Leads are ever controversial. Some trainers live and breath by them and some don’t worry about them at all. Teaching my filly how to catch her right lead was plaguing me. No matter what I tried – and I tried all the tricks in the book – nothing was consistent. One day she’d catch it perfectly and the next minute it was like starting from scratch trying to get her to catch it. I started to wonder if leads were really all that important anyway!

I was frustrated to say the least. I was about to throw in the towel and give up training a horse all together. After much consideration and checking all the buttons first I went for help… well, I went running and crying for help. Ha! (just kidding, the crying was internal). A few of my friends needed a little help with different things as well and we decided to make a fun girls trip and have a group lesson with reining horse trainer Trey Pool of Pool Performance Horses in Weatherford, Texas. I’m not sure he knew what he agreed to when four girls showed up frantic for help.

The first thing Trey said was that with leads it’s usually one of two problems: No 1, a shoulder issue, or No. 2, a hip issue. He asked me to go, set her up, ask for the lead and lope a right handed circle. I did – and of course she caught the left lead instead. He immediately said ‘OK, I see what’s going on. It’s a shoulder issue with her.” And so began the lesson.

Trey said with my particular horse she was dumping all of her weight on her right shoulder so when she picked up a lope she had no where to go but to catch the left lead, because all of her weight was on the inside, right leg.

The Solution:

Trey had me begin by trotting her in a right handed circle, set her up for the lead by pushing her outside hip underneath her, opening up my inside leg and ask for the lope. If she took the left lead – which she did – then immediately he had me pick up her shoulder and drag it over to the left in a 360, which would force her to pick up her shoulders and get her weight off of her right front. Then, I was to set up and ask again for the lead. If she picked up the wrong lead again we kept doing the same thing over and over again until she picked it up on the first try.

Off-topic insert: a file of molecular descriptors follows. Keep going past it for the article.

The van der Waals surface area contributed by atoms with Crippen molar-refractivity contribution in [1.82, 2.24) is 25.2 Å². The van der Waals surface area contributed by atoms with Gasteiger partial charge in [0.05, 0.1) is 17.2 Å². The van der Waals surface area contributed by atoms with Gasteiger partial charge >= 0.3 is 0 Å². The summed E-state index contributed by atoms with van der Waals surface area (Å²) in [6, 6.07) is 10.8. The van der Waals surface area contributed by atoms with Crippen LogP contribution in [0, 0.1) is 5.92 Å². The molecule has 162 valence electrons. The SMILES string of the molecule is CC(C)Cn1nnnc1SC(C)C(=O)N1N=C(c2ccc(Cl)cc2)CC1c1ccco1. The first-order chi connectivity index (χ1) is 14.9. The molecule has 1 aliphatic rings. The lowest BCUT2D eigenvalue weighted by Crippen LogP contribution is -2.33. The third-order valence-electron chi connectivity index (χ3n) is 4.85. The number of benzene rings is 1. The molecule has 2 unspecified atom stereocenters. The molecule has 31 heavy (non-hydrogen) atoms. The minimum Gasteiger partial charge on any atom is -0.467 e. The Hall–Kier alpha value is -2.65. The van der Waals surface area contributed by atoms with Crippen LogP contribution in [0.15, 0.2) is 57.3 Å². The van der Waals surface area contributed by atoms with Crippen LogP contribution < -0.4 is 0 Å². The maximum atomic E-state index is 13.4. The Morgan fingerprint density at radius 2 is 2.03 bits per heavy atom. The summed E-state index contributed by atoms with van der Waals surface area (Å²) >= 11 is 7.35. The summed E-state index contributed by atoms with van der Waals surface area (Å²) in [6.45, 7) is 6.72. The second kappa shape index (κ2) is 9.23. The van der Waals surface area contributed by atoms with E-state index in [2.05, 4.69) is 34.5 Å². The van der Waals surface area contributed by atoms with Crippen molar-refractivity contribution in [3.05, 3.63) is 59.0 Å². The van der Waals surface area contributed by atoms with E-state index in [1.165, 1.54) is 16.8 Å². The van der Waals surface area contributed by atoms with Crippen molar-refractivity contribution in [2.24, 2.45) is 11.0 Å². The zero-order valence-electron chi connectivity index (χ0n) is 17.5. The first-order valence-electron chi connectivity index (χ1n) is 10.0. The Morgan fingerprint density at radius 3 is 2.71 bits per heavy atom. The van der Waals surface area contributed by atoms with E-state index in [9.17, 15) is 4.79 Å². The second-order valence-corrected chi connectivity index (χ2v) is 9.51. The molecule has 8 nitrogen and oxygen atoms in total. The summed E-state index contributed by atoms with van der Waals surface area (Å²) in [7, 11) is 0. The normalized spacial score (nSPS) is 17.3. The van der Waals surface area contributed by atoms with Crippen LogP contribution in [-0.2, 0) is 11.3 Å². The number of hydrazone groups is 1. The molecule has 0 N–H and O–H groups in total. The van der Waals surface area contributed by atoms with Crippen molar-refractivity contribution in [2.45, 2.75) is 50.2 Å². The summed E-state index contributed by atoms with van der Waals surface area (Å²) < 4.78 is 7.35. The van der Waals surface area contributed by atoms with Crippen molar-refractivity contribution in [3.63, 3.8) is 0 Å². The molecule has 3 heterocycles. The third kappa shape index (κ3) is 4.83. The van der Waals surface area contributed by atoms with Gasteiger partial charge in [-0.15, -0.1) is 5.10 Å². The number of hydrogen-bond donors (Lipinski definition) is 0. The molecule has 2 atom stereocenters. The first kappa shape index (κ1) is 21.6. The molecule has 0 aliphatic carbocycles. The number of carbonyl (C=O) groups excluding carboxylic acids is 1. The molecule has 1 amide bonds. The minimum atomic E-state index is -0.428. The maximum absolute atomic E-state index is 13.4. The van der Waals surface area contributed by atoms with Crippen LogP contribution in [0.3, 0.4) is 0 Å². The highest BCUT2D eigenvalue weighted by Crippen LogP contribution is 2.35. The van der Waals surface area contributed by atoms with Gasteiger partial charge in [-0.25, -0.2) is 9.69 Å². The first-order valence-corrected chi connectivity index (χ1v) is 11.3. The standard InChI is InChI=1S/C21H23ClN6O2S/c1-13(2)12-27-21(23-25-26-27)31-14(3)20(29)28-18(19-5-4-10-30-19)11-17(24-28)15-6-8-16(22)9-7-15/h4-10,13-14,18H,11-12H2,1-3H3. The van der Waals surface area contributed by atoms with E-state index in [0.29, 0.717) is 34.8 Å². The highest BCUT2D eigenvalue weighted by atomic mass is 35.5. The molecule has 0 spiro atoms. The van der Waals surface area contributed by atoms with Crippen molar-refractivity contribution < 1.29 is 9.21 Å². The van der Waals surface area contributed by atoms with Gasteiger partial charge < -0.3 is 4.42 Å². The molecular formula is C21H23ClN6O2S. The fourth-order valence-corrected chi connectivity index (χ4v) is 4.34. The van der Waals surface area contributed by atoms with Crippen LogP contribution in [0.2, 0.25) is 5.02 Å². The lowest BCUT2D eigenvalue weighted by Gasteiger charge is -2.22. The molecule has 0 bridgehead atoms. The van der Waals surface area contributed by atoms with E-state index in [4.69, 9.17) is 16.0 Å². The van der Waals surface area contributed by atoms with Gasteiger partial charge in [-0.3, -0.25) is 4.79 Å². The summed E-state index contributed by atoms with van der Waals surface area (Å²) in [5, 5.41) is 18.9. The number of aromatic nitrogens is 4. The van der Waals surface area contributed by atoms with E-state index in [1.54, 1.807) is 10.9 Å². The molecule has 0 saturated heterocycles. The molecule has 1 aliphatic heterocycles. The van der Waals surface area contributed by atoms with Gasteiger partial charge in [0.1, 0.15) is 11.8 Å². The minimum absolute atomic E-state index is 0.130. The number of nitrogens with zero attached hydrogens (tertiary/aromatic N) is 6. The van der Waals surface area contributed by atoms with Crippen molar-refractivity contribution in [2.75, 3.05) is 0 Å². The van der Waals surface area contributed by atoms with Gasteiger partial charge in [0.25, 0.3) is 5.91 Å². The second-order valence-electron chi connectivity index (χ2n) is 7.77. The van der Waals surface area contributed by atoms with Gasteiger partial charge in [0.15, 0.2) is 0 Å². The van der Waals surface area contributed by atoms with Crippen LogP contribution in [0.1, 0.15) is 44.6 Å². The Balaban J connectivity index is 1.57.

Once she finally – after probably 5 minutes of this process – picked up the correct lead he had me just let her run, no matter how fast she wanted to go or in what direction just so long as she was in the right lead. This was her reward. I was rewarding her for catching the right lead by getting out of her way leaving her alone for a little bit. Then, he had me slow her down, stop, rest and try all over again until she would pick up the lead on the first try. We did this about three or four times, which all together were about 5 minute sections, three or four times. Then when she took the right lead the last time we let her rest and soak it all in and be done for the day. Trey reminded me that the next day when I tried to get the correct lead it might not happen on the first time, but to do that process again until she does. He said it could take three or four days for her to really learn what I’m asking, but not to give up on the process.

The next day he was right she didn’t pick it up automatically, but we didn’t give up on the process and now we are several months down the road and we don’t have any problems with catching either lead. Sometimes, you need a little help from a professional who can see what’s going on from an objective viewpoint.


Kailey Sullins is editor of Barrel Horse News, and an avid barrel racer and breakaway roper. Email comments or questions to [email protected]

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